Lone Peak Access Road
This road north of Alpine is a good workout during winter
and early spring. Being on the south face of the foothills of Lone Peak, the trail is
quickly cleared of deep snow by the February sunshine. The main trail is usually rideable
again within a week after a heavy snowstorm. (The single-track is hit-and-miss during the
Early mornings, you're riding on frozen dirt and hard-crust snow, with a
few spots of sheet ice for fun. By afternoon, you can descend in a sloppy slippy sea of
mud, if that's your "thing." (Try it, you'll like it.)
Photo looking towards Box Elder Peak
January 15, 1999 by Bruce
After the first mile, you can slip off onto a delicious
but technical little single-track. Ride it to the "Dry Creek to Deer Creek"
Trail parking area at the border of the Lone Peak Wilderness and bail out to ride back on
regular road, or do it as an out-and-back diversion before continuing your hill climb. The
single track is around a mile in length, but most riders only do the first 3/4 mile to the
gully, then head back.
The single-track is found on the right at the first 180-degree switchback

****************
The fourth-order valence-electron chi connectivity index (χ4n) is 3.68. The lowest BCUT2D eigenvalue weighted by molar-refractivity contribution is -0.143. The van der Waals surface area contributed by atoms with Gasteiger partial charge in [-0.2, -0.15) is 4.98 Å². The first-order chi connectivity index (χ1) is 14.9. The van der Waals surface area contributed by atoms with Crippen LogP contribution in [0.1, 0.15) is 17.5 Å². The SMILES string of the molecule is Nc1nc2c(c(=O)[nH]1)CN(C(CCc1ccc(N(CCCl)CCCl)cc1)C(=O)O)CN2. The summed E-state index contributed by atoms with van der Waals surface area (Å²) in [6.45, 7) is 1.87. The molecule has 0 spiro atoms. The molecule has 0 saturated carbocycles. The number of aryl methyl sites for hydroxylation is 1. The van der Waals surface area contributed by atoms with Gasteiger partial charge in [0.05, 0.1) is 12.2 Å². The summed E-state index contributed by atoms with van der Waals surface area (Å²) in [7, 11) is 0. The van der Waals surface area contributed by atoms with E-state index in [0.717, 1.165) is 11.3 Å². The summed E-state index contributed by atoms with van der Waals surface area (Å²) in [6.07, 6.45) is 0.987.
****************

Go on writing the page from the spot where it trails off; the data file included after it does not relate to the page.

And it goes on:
just as the road begins to seriously climb the face of the hill (GPS N 40° 29.191' W
111° 45.344'). This trail is part of the Alpine Days Mountain Bike
Race course. (The other single-track connector is just around the corner from
Schoolhouse Springs, and is found by turning west -- left if you're going uphill -- at the
fork about 1/4 mile back down.)
Looking across the creek at the single-track trail.
January 15, 1999
||The road rises 1900 vertical feet in 3 miles. It's a real thigh workout.
During the summer, the surface gets a little loose.
On a clear day, the views are great
and constantly there. During the winter inversion, you can get above the soup into
View south, looking over Alpine. Provo and Orem are somewhere in the soup.
December 20, 1998.
|Let's be frank: this road isn't the greatest ride you've ever done. But it
makes a nice combo event -- put the day-pack on your back and fight your way up to the
wilderness border, then take a long hike in the beautiful forest starting at the First
The road ends at the border of the Lone Peak Wilderness at a flat area called
the First Hammagog. From here, foot trails head towards Lake Hardy, the Second Hammagog,
and other local attractions. You're not allowed to ride bicycles into the wilderness area,
tempting as that may be. Park 'em here and hike.
Jackie plays on the granite
boulders common to most Wasatch Front foothill trails. December 20, 1998.
||Getting there: Drive into Alpine from the south. At the
stop sign at 200 North, turn right (east) to 200 East. Turn left and drive about 2 miles
until you reach a "T" in the road. Turn left. Follow the turn up the hill
(ignoring the first road on your left), then turn left at the 4-way intersection. Turn
right just before the paved road turns back south and down the hill (GPS N 40° 28.730' W
111° 45.716'). Find a place to park. If the gate is locked, hoist your bike over the
boulders right of the gate.